Bleeding and Total Knee Replacement
With any surgery, including total knee replacement, bleeding will occur. Your healthcare team is well trained to handle the situation. If the bleeding is severe, however, emergency surgery may be required. To minimize the risk of contracting an illness secondary to bleeding during your surgery, you may donate your own blood ahead of time in case you need a transfusion.
During total knee replacement surgery, bleeding is normal. In fact, some bleeding is expected. There can be several causes of bleeding, and the treatment will vary, depending on the cause and your individual situation. It is possible that urgent surgery may be necessary to stop serious bleeding or to repair a blood vessel that was damaged.
If bleeding is severe, blood transfusions are often used. Because the blood and blood products are actively screened for various diseases and problems, including AIDS and hepatitis, these transfusions are generally safe.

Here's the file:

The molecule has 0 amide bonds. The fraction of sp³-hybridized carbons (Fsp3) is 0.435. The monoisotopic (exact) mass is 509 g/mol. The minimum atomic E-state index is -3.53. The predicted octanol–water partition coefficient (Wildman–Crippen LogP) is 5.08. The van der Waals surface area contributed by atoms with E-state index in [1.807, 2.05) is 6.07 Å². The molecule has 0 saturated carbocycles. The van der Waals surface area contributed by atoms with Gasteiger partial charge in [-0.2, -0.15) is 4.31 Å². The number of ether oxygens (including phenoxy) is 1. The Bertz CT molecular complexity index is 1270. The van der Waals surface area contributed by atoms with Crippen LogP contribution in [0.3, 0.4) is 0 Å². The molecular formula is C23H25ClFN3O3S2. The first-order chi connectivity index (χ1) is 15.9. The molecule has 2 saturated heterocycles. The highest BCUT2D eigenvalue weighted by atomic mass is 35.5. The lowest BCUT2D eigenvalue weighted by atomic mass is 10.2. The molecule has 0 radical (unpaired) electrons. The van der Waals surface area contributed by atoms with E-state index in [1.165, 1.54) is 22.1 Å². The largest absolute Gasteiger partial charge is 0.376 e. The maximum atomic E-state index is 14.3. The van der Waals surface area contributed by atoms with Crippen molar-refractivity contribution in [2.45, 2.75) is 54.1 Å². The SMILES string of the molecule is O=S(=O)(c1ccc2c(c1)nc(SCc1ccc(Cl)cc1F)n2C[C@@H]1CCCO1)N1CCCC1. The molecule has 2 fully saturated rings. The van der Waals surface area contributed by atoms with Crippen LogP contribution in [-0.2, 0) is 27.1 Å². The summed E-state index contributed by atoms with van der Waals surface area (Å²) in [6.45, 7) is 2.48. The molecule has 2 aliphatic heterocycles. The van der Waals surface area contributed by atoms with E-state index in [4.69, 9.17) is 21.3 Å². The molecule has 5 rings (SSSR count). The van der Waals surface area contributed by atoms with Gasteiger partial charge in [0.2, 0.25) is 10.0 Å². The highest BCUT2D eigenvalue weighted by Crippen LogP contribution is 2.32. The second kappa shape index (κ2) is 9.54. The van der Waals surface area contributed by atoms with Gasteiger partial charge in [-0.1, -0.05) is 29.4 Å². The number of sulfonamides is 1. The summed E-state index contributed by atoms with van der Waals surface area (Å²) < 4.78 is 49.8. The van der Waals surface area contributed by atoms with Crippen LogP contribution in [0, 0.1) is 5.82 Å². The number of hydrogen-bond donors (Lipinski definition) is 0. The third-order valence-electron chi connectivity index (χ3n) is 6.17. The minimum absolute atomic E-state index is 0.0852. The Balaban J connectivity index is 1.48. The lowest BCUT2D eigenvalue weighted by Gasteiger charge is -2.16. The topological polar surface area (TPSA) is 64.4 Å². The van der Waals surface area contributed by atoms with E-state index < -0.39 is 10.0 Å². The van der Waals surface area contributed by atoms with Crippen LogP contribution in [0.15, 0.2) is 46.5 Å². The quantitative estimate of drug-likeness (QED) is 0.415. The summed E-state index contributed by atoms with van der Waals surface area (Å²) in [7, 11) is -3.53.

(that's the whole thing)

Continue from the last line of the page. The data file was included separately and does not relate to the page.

There is, however, an extremely rare chance that you may contract an illness secondary to a transfusion. The estimated risk of contracting hepatitis C is 1 in 100,000, hepatitis B is 1 in 200,000, and HIV is about 1 in 600,000.
Depending on your situation, it may be possible for you to donate your own blood. If so, you will usually donate blood about three to four weeks prior to your surgery. This makes the possibility of receiving a transfusion from the blood bank more unlikely.